There is nothing underhanded about defining an election as one between a party in sync with a president and a war (or two) and a party opposed to a president and filled with some who support those wars and some who do not. The Democrats are upset because, split as they are, they do not believe they benefit from such a comparison. (A case of message envy?) As a party, they cannot ask the voters to spurn GOP candidates who would too readily allow Bush to wage what might be an expensive and dangerous war, for many of their own either endorse that position--such as House minority leader Dick Gephardt--or acquiesce because they fear the political consequences of opposing the war. Bush might have (or probably, or definitely) pushed his war against Iraq during election time for crass political reasons--to squash debate and discussion of economic and health-related issues that tend to benefit Democrats. But many Democrats, too, are dealing with the war in a politics-first manner, with Gephardt and Daschle pushing for a fast vote on Bush's war resolution in order to have a chance to address other subjects prior to the November 5 congressional elections. (Their strategy smells of doom, though. As Representative Dennis Kucinich, a liberal Democratic who's leading two dozen or so anti-war House Democrats, notes, "If talk of war has pushed debate about the economy off the front-pages and out of the leads of the network news, what do you suppose a real war will do?" But the inverse may be true as well. If Democrats were to vote down Bush's war--which isn't going to happen--Iraq would still remain the national discourse's number-one item until the elections.)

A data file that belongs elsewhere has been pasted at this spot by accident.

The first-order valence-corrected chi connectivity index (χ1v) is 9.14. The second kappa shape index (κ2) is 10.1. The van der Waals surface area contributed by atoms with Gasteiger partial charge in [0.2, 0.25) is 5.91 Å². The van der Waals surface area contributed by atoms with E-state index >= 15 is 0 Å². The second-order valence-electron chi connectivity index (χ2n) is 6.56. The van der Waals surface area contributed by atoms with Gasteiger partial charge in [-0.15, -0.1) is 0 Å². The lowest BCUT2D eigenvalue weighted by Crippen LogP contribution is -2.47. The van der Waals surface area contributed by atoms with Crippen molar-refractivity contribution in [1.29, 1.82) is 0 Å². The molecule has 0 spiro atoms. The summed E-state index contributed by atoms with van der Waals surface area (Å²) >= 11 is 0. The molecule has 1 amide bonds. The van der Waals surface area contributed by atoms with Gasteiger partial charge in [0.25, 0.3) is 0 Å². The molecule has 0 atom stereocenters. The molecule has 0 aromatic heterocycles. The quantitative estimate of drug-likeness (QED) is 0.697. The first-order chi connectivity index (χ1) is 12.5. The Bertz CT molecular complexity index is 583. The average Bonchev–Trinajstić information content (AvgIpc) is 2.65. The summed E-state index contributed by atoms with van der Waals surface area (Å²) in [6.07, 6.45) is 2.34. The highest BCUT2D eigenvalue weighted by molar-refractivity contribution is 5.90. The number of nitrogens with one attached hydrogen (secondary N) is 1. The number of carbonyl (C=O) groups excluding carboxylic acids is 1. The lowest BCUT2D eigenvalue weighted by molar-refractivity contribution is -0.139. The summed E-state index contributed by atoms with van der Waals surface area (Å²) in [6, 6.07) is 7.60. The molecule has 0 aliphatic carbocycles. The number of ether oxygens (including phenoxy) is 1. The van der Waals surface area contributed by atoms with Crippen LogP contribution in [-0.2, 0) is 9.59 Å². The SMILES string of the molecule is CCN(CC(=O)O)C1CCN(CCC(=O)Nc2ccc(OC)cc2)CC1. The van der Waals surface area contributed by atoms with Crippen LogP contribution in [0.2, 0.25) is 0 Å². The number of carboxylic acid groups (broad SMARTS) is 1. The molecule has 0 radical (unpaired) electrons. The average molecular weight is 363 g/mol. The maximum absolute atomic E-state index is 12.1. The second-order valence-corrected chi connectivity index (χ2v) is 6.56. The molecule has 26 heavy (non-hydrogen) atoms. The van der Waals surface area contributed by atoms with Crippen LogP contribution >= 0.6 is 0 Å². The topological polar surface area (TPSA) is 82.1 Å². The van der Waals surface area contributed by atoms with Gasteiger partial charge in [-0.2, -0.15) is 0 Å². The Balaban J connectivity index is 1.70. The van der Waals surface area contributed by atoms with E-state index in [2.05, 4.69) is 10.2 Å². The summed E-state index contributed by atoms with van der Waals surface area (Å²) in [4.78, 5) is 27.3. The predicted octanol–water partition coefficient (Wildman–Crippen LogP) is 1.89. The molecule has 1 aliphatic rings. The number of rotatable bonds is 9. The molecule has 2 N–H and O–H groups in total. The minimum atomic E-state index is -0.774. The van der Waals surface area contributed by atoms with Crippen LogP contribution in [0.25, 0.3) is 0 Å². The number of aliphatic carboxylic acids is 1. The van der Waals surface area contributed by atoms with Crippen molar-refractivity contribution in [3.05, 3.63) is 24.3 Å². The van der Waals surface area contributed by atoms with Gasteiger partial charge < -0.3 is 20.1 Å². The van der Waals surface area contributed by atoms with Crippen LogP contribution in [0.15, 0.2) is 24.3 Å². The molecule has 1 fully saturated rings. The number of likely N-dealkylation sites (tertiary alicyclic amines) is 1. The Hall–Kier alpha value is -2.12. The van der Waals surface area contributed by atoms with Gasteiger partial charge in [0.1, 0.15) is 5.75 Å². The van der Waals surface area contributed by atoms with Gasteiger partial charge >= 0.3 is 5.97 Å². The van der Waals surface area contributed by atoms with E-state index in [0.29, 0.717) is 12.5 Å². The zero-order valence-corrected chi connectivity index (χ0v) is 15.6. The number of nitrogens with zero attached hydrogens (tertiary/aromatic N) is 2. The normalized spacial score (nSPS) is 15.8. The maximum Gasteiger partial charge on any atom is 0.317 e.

On September 25, an angry Daschle took to the Senate floor to blast Bush for politicizing the war. He cited Cheney's war-oriented backing of Taff, Rove's remarks, and the computer disc briefing. But what really ticked him off was Bush's claim that the Democratic-controlled "Senate is more interested in special interests in Washington and not interested in the security of the American people." Bush, though, was referring to the ongoing dust-up over the homeland security bill, in which Senate Democrats are opposing his attempt to exempt employees of the new Homeland Security Department from various workplace protections. Rather than address that specific dispute, Daschle asserted, "We must not politicize this war."